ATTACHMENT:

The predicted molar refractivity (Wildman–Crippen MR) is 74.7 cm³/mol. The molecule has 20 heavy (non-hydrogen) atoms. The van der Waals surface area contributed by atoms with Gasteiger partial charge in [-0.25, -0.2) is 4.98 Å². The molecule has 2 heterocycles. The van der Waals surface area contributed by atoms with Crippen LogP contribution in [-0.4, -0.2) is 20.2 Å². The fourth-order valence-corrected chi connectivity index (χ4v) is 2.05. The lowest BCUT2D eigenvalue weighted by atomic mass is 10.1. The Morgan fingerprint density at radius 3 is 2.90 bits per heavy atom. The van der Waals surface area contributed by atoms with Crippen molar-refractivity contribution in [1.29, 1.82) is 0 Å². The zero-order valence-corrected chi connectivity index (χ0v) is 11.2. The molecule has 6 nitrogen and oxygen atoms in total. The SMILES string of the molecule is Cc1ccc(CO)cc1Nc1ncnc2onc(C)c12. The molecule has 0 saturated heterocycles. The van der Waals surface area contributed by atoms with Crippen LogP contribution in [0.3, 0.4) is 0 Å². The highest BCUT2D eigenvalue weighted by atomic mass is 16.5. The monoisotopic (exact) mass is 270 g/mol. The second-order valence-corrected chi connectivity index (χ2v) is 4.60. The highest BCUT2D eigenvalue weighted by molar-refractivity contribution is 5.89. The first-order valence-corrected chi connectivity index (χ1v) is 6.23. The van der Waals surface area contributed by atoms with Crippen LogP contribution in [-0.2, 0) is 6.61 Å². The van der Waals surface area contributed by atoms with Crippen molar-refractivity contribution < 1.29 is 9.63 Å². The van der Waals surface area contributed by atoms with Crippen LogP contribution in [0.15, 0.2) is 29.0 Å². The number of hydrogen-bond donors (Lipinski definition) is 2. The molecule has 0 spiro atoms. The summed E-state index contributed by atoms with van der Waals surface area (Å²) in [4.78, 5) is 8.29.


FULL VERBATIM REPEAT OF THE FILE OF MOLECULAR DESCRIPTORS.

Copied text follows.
The predicted molar refractivity (Wildman–Crippen MR) is 74.7 cm³/mol. The molecule has 20 heavy (non-hydrogen) atoms. The van der Waals surface area contributed by atoms with Gasteiger partial charge in [-0.25, -0.2) is 4.98 Å². The molecule has 2 heterocycles. The van der Waals surface area contributed by atoms with Crippen LogP contribution in [-0.4, -0.2) is 20.2 Å². The fourth-order valence-corrected chi connectivity index (χ4v) is 2.05. The lowest BCUT2D eigenvalue weighted by atomic mass is 10.1. The Morgan fingerprint density at radius 3 is 2.90 bits per heavy atom. The van der Waals surface area contributed by atoms with Crippen molar-refractivity contribution in [1.29, 1.82) is 0 Å². The zero-order valence-corrected chi connectivity index (χ0v) is 11.2. The molecule has 6 nitrogen and oxygen atoms in total. The SMILES string of the molecule is Cc1ccc(CO)cc1Nc1ncnc2onc(C)c12. The molecule has 0 saturated heterocycles. The van der Waals surface area contributed by atoms with Crippen LogP contribution in [0.3, 0.4) is 0 Å². The highest BCUT2D eigenvalue weighted by atomic mass is 16.5. The monoisotopic (exact) mass is 270 g/mol. The second-order valence-corrected chi connectivity index (χ2v) is 4.60. The highest BCUT2D eigenvalue weighted by molar-refractivity contribution is 5.89. The first-order valence-corrected chi connectivity index (χ1v) is 6.23. The van der Waals surface area contributed by atoms with Crippen LogP contribution in [-0.2, 0) is 6.61 Å². The van der Waals surface area contributed by atoms with Crippen molar-refractivity contribution < 1.29 is 9.63 Å². The van der Waals surface area contributed by atoms with Crippen LogP contribution in [0.15, 0.2) is 29.0 Å². The number of hydrogen-bond donors (Lipinski definition) is 2. The molecule has 0 spiro atoms. The summed E-state index contributed by atoms with van der Waals surface area (Å²) in [4.78, 5) is 8.29.